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Blue Jays first-round pick Logan Warmoth adjusting to pro ball

Logan Warmoth speaks about his college days, draft day, and his start of his professional career

For weeks leading up to the draft, the Blue Jays were linked to University of North Carolina at Chapel Hill’s shortstop Logan Warmoth. Living up to the prognostications from baseball draft experts, Warmoth did get drafted by the Jays at pick #22 and he is now playing with the Vancouver Canadians after a brief assignment in the Gulf Coast League.

Before North Carolina, Warmoth attended the Lake Brantley High School in Florida and was a very good high school player. He was ranked as the second best middle infielder in Florida and the number six middle infielder in the nation by Perfect Game. With that Warmoth had a lot of college interest, and picked North Carolina over Clemson and Florida State.

Draft discussions after his North Carolina commitment centred around signability issues so he went undrafted out of high school. But for Warmoth, it wasn’t about draft bonuses.

“I don’t think I was ready for pro ball yet. I was smaller and I needed to work on my game and develop as a player—I just needed to be a little more mature I guess. I don’t think my commitment scared anyone away, I just think I wasn’t ready to be a professional yet,” Warmoth told me in a recent telephone interview.

Warmoth was an interesting player out of high school to say the least, as he was a very good shortstop, and was a switch hitter. Warmoth, however, found a lot more success from the right side and eventually just gave up switch hitting in college and is now a right-handed hitter.

“[In] my freshman year I just wanted to focus on one side of the plate and put all my energy and effort into hitting on the right side, because I was better at it obviously. I think it ended up working out.”

During his time in North Carolina, Warmoth also played in the Cape Cod League, a wooden bat college league. And there his hitting started to improve every year, and using wooden bats was pegged as the main reason why.

Warmoth agrees with that analysis, saying that he had been using wooden bats his whole life in summer ball, and that metal bats have a different feeling.

Despite being named as the nation’s top college shortstop the day after his draft, analysts think of Warmoth as an eventuall second baseman in the majors as his arm strength may not be there. However, he’s not focusing on what the analysts have to say.

“I believe in my skills at shortstop. I’m just focusing on myself getting better each day, and learning and taking it all in as a pro. And learning how to recover, and be the best player I can and learn and improve every day.”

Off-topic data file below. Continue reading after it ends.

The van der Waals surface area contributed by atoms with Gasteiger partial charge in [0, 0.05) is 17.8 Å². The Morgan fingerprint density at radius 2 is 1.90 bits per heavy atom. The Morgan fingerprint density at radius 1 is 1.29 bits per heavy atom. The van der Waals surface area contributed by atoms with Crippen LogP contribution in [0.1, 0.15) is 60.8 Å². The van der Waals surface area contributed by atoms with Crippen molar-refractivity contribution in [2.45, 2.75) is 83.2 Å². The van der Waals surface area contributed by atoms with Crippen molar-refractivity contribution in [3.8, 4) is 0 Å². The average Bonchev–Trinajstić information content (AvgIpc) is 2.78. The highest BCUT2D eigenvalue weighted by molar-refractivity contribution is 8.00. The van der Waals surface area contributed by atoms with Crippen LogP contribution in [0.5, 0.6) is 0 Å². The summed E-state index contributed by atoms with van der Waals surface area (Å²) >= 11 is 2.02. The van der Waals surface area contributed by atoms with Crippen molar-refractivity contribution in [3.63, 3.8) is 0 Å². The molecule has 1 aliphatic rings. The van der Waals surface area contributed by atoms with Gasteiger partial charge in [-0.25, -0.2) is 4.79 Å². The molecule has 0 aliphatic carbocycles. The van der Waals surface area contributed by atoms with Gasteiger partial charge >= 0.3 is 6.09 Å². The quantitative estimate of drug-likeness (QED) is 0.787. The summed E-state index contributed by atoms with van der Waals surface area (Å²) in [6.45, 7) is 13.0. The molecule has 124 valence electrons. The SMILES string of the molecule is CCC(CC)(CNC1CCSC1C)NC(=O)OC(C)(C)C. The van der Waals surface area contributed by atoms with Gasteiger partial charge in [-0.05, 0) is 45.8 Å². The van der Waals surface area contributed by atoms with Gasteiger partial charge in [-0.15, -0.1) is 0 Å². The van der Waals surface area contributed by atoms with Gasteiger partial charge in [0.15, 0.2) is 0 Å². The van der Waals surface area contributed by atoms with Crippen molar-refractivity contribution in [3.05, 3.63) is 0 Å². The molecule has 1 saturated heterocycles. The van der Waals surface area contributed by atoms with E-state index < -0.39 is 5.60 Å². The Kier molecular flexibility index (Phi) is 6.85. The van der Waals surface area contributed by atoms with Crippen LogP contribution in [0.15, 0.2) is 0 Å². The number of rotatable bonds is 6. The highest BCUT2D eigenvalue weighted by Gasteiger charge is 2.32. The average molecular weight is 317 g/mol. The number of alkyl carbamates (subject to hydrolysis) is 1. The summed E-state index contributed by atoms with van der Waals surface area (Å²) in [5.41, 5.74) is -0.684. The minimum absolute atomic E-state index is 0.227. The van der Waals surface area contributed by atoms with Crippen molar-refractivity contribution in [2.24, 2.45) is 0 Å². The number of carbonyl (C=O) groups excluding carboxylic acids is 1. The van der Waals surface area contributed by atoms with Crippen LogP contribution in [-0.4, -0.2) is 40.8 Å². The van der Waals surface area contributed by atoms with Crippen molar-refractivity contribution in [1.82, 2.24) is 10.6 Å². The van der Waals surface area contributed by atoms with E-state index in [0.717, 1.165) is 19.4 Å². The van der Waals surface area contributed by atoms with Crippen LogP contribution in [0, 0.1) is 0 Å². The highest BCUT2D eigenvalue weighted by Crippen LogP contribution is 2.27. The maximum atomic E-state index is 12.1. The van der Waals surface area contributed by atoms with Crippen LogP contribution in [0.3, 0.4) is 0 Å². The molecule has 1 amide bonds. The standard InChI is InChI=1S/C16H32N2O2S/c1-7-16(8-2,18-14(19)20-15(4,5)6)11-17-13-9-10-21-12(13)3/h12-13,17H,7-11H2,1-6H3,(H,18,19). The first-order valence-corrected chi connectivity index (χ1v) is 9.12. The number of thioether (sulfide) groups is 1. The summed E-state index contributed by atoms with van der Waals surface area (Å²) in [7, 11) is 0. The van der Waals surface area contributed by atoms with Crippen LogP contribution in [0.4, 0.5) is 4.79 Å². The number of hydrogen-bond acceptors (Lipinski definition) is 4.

Although some may worry about his fielding, Warmoth’s bat was not often questioned. In his final year at North Carolina, he finished the year batting .336 with a .554 slugging percentage, along with 10 home runs and 60 RBI. A major improvement from each season, as compared to his freshman year at North Carolina he started all 58 games and had a .246 batting average. He prides at being able to hit for average and having that as his best tool.

At the start of his final season at North Carolina, Warmoth thought that he was a third- or a fourth-round pick, but as he built up better and better results, teams slated to pick in the mid-20’s overall were showing more and more interest. So there was little drama around draft day.

“Around pick 20-24 I thought I was going to go, and I’m happy to be a Blue Jay. I’m just fortunate and blessed to be picked by them.”

For many players adjusting to professional baseball is a tough one but it is a bit easier for college players. It seems Warmoth is adjusting very well, as of August 7, he is hitting .358 with one home run and 12 RBI along with a .389 on base percentage. For Warmoth, the most difficult adjustment is the schedule of play.

“It’s tough, it’s a grind, we are playing six to seven games a week. We are travelling six or seven hours on bus rides and it is new and something you have to learn to take care of your body and how to manage your lifestyle accordingly.”

The Vancouver Canadians give recent draftees the time to really just adjust professional baseball to work on their game before starting their first full season the following year.

The Blue Jays haven’t badgered him with too much advice yet. When asked what the Jays management have told him, Warmoth said they just wanted him to come out everyday and play the game, to have fun, and to be the player he wants to be.

“So, no, the Jays haven’t told me what to work on, just try to show my talents here.”

Warmoth, an American, is learning to adjust playing in a different country. The part that seems to fascinate him most are Canada’s coins.

“I haven’t had a poutine yet, but I do have some Canadian coins like some loonies and toonies, so that is kind of cool.”